Book Review: Naguib Mahfouz’s once-lost stories finally see the light

In the book, Mahfouz introduces characters such as the head of the quarter, the businessmen who run it, and the vegetable vendor. (Supplied)
Updated 04 December 2019

Book Review: Naguib Mahfouz’s once-lost stories finally see the light

  • Mahfouz's daughter found 18 never-before-seen short narratives hidden in his desk
  • ‘The Quarter’ is both new and familiar, with Mahfouz’s captivating characters and their ordinary lives

CHICAGO: Thirteen years after the death of literary giant Naguib Mahfouz, 18 never-before-seen short narratives emerged after his daughter found them hidden away in his desk. 

Attached with a note that read “to be published in 1994,” the newly discovered collection was immediately published in 2018 in Arabic, and has now been translated into English by Roger Allen with Saqi Books. 

After over a decade, admirers of one of the globe’s most prolific writers can be led once again to Egypt and into the Gamaliya quarter in Cairo in a new book called “The Quarter.” Readers can immerse themselves into Mahfouz’s famous Cairene streets and characters after a career that has spanned half a century with the publication of over 30 novels, short stories, and screenplays.

“The Quarter” is both new and familiar, with Mahfouz’s captivating characters and their ordinary lives. They live under firm patriarchy and tradition, with bold personalities. From young lovers who run away from the quarter, to how gossip can bring unintended consequences, the 1988 Nobel Laureate captures life in its most vivid form. 

He introduces characters such as the head of the quarter, the businessmen who run it, and the vegetable vendor, each with their own unique stories. He explores every aspect of life in Gamaliya and moves readers to understand his characters.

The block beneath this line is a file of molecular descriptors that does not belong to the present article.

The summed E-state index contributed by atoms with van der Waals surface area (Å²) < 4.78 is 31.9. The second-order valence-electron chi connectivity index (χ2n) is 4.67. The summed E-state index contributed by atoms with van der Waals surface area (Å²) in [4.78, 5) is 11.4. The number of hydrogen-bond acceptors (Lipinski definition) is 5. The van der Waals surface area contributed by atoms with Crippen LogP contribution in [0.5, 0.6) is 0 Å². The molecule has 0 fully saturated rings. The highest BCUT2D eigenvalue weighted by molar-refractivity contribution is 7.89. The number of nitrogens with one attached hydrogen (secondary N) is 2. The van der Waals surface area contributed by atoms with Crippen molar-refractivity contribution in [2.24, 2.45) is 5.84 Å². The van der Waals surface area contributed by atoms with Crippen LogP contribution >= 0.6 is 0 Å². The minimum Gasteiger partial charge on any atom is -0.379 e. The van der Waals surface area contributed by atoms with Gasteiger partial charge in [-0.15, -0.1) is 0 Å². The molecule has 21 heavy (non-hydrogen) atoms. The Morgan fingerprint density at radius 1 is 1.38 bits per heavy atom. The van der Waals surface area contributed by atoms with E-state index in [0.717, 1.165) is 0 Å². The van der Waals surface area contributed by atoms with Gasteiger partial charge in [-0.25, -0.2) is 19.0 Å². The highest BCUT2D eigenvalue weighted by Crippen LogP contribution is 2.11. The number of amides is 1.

According to Allen, 1994 was significant in Mahfouz’s life, as it was the year he was stabbed in the neck by a religious fanatic, which caused paralysis in his writing hand. Allen said that Mahfouz’s writing style changed throughout his career from a heavy interest in ancient Egypt to his love for Cairo’s quarters. He continuously pushed the limits with his writing, keeping him on the radar of the authorities.

Mahfouz always touched people with his work and spoke for those whose voices could not be heard. He continues to do so even in death. In 1988, he wrote in his Nobel Prize acceptance speech that “in this decisive moment in the history of civilization it is inconceivable and unacceptable that the moans of mankind should die out in the void.” This rings true today.


Depp says wife-beating claim made him ‘Quasimodo’

Updated 10 July 2020

Depp says wife-beating claim made him ‘Quasimodo’

  • The High Court trial revolves around a 2018 headline in The Sun asking how JK Rowling could be happy casting ‘wife-beater’ Depp in a ‘Fantastic Beasts’ film
  • Johnny Depp: ‘I went from Cinderella into Quasimodo in 0.6 seconds and I was without a voice’

LONDON: Hollywood legend Johnny Depp on Friday accused Britain’s The Sun tabloid of turning him from “Cinderella into Quasimodo” by claiming he beat his ex-wife Amber Heard.
The first week of Depp’s star-studded libel trial against the paper’s publisher and executive editor drew to a close with the 57-year-old denying hurling a champagne bottle and a phone at his former wife.